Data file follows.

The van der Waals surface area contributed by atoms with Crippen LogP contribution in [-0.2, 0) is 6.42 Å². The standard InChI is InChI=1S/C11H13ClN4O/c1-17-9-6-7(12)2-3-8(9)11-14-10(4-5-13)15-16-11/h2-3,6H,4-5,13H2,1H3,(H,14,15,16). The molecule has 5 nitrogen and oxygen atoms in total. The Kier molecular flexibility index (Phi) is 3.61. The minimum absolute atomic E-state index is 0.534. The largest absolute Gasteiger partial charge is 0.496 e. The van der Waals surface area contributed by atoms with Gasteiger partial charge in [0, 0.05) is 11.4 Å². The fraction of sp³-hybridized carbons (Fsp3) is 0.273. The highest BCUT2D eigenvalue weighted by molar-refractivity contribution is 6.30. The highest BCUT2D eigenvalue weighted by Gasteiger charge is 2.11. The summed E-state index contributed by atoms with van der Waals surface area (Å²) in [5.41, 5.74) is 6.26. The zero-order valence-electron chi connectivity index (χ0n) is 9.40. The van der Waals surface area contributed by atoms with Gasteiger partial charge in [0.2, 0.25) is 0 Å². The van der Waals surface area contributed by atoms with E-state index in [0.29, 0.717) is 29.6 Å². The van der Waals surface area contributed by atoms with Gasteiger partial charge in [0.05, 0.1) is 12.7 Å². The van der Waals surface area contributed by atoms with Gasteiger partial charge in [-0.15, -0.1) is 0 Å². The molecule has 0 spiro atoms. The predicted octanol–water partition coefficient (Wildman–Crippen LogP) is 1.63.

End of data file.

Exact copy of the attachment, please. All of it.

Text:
The van der Waals surface area contributed by atoms with Crippen LogP contribution in [-0.2, 0) is 6.42 Å². The standard InChI is InChI=1S/C11H13ClN4O/c1-17-9-6-7(12)2-3-8(9)11-14-10(4-5-13)15-16-11/h2-3,6H,4-5,13H2,1H3,(H,14,15,16). The molecule has 5 nitrogen and oxygen atoms in total. The Kier molecular flexibility index (Phi) is 3.61. The minimum absolute atomic E-state index is 0.534. The largest absolute Gasteiger partial charge is 0.496 e. The van der Waals surface area contributed by atoms with Gasteiger partial charge in [0, 0.05) is 11.4 Å². The fraction of sp³-hybridized carbons (Fsp3) is 0.273. The highest BCUT2D eigenvalue weighted by molar-refractivity contribution is 6.30. The highest BCUT2D eigenvalue weighted by Gasteiger charge is 2.11. The summed E-state index contributed by atoms with van der Waals surface area (Å²) in [5.41, 5.74) is 6.26. The zero-order valence-electron chi connectivity index (χ0n) is 9.40. The van der Waals surface area contributed by atoms with Gasteiger partial charge in [0.2, 0.25) is 0 Å². The van der Waals surface area contributed by atoms with E-state index in [0.29, 0.717) is 29.6 Å². The van der Waals surface area contributed by atoms with Gasteiger partial charge in [0.05, 0.1) is 12.7 Å². The van der Waals surface area contributed by atoms with Gasteiger partial charge in [-0.15, -0.1) is 0 Å². The molecule has 0 spiro atoms. The predicted octanol–water partition coefficient (Wildman–Crippen LogP) is 1.63.